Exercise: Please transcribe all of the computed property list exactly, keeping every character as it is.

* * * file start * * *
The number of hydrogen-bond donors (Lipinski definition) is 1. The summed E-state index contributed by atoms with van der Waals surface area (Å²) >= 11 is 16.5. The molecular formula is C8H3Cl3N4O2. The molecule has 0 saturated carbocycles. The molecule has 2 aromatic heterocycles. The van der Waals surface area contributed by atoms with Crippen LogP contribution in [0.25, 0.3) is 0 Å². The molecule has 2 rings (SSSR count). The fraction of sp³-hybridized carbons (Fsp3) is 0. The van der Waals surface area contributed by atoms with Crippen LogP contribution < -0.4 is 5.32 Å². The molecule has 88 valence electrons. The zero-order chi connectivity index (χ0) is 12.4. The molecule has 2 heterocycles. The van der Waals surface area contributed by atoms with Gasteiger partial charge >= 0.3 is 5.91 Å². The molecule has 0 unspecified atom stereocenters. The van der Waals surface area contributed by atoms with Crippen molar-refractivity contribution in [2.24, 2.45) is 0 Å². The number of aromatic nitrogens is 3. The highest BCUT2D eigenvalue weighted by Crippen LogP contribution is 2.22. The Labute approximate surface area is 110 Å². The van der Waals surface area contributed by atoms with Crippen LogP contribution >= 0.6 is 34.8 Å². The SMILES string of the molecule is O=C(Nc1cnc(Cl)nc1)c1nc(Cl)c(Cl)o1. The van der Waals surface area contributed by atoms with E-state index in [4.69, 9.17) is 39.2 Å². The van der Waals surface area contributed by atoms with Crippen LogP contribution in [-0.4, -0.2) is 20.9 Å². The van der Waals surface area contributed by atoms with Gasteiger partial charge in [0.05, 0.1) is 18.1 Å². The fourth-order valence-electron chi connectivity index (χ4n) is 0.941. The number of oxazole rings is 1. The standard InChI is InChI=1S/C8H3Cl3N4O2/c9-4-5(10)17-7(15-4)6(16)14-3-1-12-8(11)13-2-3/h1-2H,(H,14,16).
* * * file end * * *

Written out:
The number of hydrogen-bond donors (Lipinski definition) is 1. The summed E-state index contributed by atoms with van der Waals surface area (Å²) >= 11 is 16.5. The molecular formula is C8H3Cl3N4O2. The molecule has 0 saturated carbocycles. The molecule has 2 aromatic heterocycles. The van der Waals surface area contributed by atoms with Crippen LogP contribution in [0.25, 0.3) is 0 Å². The molecule has 2 rings (SSSR count). The fraction of sp³-hybridized carbons (Fsp3) is 0. The van der Waals surface area contributed by atoms with Crippen LogP contribution < -0.4 is 5.32 Å². The molecule has 88 valence electrons. The zero-order chi connectivity index (χ0) is 12.4. The molecule has 2 heterocycles. The van der Waals surface area contributed by atoms with Gasteiger partial charge >= 0.3 is 5.91 Å². The molecule has 0 unspecified atom stereocenters. The van der Waals surface area contributed by atoms with Crippen molar-refractivity contribution in [2.24, 2.45) is 0 Å². The number of aromatic nitrogens is 3. The highest BCUT2D eigenvalue weighted by Crippen LogP contribution is 2.22. The Labute approximate surface area is 110 Å². The van der Waals surface area contributed by atoms with Crippen LogP contribution >= 0.6 is 34.8 Å². The SMILES string of the molecule is O=C(Nc1cnc(Cl)nc1)c1nc(Cl)c(Cl)o1. The van der Waals surface area contributed by atoms with E-state index in [4.69, 9.17) is 39.2 Å². The van der Waals surface area contributed by atoms with Crippen LogP contribution in [-0.4, -0.2) is 20.9 Å². The van der Waals surface area contributed by atoms with Gasteiger partial charge in [0.05, 0.1) is 18.1 Å². The fourth-order valence-electron chi connectivity index (χ4n) is 0.941. The number of oxazole rings is 1. The standard InChI is InChI=1S/C8H3Cl3N4O2/c9-4-5(10)17-7(15-4)6(16)14-3-1-12-8(11)13-2-3/h1-2H,(H,14,16).